Michael Gasper has been working in school nutrition services for almost 15 years. He’s now among a group of advocates trying to warn parents in his Wisconsin district and members of Congress that student meal programs will suffer and some children could go hungry if lawmakers fail to act.

“We don’t know what the reimbursement rate is going to be for next year, whether there’s going to be free meals or not free meals, we don’t know, which has made it very difficult for us to do our budgets,” Gasper said. 

The problem is two-fold. First, child nutrition waivers that have allowed schools to serve free breakfast and lunch to all students since the pandemic began will expire. Rising food costs are making it harder and harder for schools to provide balanced, nutritional meals to students.

Massachusetts congressional representative Jim McGovern has introduced legislation to give schools an additional six cents for each breakfast served and another 60 cents per lunch. He’s also sponsoring legislation to extend the free lunches. Neither bill has made much headway.

“We want to get the Child Nutrition Reauthorization Act passed as soon as possible. And I wanted to include in a bump up in reimbursement for school meals, I also believe that the administration should be out there advocating and trying to extend free universal school meals for everybody that ought to be our policy,” McGovern (D-Mass) said.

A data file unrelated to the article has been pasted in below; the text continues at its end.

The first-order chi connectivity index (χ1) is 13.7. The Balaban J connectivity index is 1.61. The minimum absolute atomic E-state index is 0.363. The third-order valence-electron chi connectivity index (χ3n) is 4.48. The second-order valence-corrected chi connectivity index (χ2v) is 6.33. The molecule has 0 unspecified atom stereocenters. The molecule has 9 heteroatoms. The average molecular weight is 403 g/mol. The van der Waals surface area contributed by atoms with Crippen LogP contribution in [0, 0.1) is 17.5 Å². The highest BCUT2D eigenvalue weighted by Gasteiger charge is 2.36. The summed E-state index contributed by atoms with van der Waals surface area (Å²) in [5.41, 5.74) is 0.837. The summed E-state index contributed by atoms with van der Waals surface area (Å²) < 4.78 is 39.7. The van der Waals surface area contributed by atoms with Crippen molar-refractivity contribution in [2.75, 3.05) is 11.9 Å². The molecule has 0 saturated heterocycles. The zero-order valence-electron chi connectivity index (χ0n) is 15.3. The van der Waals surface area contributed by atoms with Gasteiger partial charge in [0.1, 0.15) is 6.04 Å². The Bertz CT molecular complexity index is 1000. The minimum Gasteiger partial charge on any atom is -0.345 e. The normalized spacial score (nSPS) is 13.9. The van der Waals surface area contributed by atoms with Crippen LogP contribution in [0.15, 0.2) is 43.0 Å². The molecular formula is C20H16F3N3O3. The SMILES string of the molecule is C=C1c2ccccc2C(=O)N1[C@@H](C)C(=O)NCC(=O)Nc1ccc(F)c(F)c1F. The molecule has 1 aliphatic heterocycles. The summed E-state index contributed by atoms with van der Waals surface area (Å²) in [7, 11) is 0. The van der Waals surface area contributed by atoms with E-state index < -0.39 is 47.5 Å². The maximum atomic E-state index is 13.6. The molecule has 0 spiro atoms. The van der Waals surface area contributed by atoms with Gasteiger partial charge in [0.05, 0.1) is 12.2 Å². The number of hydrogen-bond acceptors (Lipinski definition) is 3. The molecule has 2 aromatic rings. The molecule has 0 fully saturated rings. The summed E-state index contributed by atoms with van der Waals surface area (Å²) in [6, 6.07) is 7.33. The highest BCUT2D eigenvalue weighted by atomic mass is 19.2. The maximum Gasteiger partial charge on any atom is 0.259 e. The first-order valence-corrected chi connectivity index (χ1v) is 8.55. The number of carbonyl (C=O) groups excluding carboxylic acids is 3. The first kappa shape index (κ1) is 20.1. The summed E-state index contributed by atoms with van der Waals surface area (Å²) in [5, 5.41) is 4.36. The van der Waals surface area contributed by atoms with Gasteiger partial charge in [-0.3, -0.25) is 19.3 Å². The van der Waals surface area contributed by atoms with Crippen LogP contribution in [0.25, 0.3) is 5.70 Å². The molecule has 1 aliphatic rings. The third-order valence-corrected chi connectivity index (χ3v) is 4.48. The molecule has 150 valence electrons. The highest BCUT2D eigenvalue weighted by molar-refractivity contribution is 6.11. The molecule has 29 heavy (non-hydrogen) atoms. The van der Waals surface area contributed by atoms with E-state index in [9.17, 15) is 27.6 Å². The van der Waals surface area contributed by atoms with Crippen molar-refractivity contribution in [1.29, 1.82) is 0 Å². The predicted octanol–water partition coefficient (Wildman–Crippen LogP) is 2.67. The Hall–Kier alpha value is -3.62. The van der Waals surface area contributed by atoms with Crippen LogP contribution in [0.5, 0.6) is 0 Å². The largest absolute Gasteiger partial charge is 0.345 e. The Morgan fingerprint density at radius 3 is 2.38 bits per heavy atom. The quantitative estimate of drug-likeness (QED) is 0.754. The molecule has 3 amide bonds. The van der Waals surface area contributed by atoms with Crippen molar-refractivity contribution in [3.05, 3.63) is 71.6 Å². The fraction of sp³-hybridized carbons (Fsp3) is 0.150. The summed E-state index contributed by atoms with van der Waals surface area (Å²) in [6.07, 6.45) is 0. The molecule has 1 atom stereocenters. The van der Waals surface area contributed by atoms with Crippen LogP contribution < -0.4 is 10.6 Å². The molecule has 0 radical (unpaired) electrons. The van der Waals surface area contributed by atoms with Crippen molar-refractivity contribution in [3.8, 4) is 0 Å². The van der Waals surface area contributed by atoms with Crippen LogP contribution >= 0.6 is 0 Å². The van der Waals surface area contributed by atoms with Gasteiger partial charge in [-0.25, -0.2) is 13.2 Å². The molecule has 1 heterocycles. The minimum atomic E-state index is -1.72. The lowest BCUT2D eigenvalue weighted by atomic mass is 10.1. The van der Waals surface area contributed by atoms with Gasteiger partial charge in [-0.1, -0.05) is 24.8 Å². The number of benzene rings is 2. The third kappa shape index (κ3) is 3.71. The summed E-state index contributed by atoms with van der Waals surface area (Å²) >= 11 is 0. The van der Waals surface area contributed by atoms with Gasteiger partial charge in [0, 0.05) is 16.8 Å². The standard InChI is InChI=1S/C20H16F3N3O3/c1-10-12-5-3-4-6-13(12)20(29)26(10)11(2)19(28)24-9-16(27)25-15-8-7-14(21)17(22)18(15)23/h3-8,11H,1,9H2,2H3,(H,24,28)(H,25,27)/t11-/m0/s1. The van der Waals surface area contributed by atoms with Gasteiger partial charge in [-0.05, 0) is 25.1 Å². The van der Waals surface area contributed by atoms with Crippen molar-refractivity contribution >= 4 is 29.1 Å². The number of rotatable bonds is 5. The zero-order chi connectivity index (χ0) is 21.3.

Officials at the School Nutrition Association told Spectrum News this isn’t an issue that can wait till this fall. They maintain that school nutrition programs will lose that extra pandemic money throughout the month of June. 

“Families right now are struggling to put food on the table with rising food and fuel costs. We don’t want to see any child go hungry next school year. These waivers provided schools additional funding to help offset the costs of operating during the supply chain disruptions. We’re very worried about the financial sustainability of the programs without these additional funds,” said Diane Pratt-Heavner, who is with the School Nutrition Association.

One issue McGovern has made progress on is raising awareness about child hunger. The white house has announced a series of virtual hearings through September to talk about the problem.